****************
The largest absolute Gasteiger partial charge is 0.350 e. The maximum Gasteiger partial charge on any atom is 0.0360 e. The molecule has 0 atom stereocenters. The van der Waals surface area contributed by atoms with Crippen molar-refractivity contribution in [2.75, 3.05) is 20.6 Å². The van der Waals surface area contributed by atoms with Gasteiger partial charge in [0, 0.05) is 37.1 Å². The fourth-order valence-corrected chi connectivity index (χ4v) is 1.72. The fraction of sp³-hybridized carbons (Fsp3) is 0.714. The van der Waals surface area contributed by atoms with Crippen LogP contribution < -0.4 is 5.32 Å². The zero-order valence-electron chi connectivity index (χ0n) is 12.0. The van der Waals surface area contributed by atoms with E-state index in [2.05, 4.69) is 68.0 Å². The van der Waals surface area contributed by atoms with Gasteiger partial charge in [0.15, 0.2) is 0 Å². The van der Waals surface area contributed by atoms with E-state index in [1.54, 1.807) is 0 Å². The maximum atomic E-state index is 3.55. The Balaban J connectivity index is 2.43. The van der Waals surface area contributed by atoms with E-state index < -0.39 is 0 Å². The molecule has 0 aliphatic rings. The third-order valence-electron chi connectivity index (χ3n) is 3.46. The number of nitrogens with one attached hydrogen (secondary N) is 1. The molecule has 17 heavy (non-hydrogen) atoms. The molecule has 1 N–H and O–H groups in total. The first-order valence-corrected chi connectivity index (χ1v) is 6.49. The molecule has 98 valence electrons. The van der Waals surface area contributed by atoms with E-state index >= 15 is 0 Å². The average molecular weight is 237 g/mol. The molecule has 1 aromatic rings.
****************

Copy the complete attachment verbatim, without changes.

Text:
The largest absolute Gasteiger partial charge is 0.350 e. The maximum Gasteiger partial charge on any atom is 0.0360 e. The molecule has 0 atom stereocenters. The van der Waals surface area contributed by atoms with Crippen molar-refractivity contribution in [2.75, 3.05) is 20.6 Å². The van der Waals surface area contributed by atoms with Gasteiger partial charge in [0, 0.05) is 37.1 Å². The fourth-order valence-corrected chi connectivity index (χ4v) is 1.72. The fraction of sp³-hybridized carbons (Fsp3) is 0.714. The van der Waals surface area contributed by atoms with Crippen LogP contribution < -0.4 is 5.32 Å². The zero-order valence-electron chi connectivity index (χ0n) is 12.0. The van der Waals surface area contributed by atoms with E-state index in [2.05, 4.69) is 68.0 Å². The van der Waals surface area contributed by atoms with Gasteiger partial charge in [0.15, 0.2) is 0 Å². The van der Waals surface area contributed by atoms with E-state index in [1.54, 1.807) is 0 Å². The maximum atomic E-state index is 3.55. The Balaban J connectivity index is 2.43. The van der Waals surface area contributed by atoms with E-state index < -0.39 is 0 Å². The molecule has 0 aliphatic rings. The third-order valence-electron chi connectivity index (χ3n) is 3.46. The number of nitrogens with one attached hydrogen (secondary N) is 1. The molecule has 17 heavy (non-hydrogen) atoms. The molecule has 1 N–H and O–H groups in total. The first-order valence-corrected chi connectivity index (χ1v) is 6.49. The molecule has 98 valence electrons. The van der Waals surface area contributed by atoms with E-state index >= 15 is 0 Å². The average molecular weight is 237 g/mol. The molecule has 1 aromatic rings.